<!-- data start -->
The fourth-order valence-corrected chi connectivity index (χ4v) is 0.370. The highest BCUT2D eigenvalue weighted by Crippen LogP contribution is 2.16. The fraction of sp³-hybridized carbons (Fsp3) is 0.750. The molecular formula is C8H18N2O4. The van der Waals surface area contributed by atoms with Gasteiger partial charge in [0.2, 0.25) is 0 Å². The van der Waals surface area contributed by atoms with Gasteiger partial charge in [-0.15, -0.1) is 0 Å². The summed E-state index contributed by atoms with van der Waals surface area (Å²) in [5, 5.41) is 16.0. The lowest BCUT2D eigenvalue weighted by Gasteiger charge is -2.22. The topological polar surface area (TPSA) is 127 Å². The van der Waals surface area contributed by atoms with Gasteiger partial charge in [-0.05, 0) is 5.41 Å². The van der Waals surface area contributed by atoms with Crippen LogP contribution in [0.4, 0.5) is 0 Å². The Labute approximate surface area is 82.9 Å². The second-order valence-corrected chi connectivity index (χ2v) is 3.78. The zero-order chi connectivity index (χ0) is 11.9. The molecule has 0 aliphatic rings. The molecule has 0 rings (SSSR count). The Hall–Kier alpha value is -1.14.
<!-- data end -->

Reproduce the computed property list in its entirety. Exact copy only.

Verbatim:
The fourth-order valence-corrected chi connectivity index (χ4v) is 0.370. The highest BCUT2D eigenvalue weighted by Crippen LogP contribution is 2.16. The fraction of sp³-hybridized carbons (Fsp3) is 0.750. The molecular formula is C8H18N2O4. The van der Waals surface area contributed by atoms with Gasteiger partial charge in [0.2, 0.25) is 0 Å². The van der Waals surface area contributed by atoms with Gasteiger partial charge in [-0.15, -0.1) is 0 Å². The summed E-state index contributed by atoms with van der Waals surface area (Å²) in [5, 5.41) is 16.0. The lowest BCUT2D eigenvalue weighted by Gasteiger charge is -2.22. The topological polar surface area (TPSA) is 127 Å². The van der Waals surface area contributed by atoms with Gasteiger partial charge in [-0.05, 0) is 5.41 Å². The van der Waals surface area contributed by atoms with Crippen LogP contribution in [0.4, 0.5) is 0 Å². The Labute approximate surface area is 82.9 Å². The second-order valence-corrected chi connectivity index (χ2v) is 3.78. The zero-order chi connectivity index (χ0) is 11.9. The molecule has 0 aliphatic rings. The molecule has 0 rings (SSSR count). The Hall–Kier alpha value is -1.14.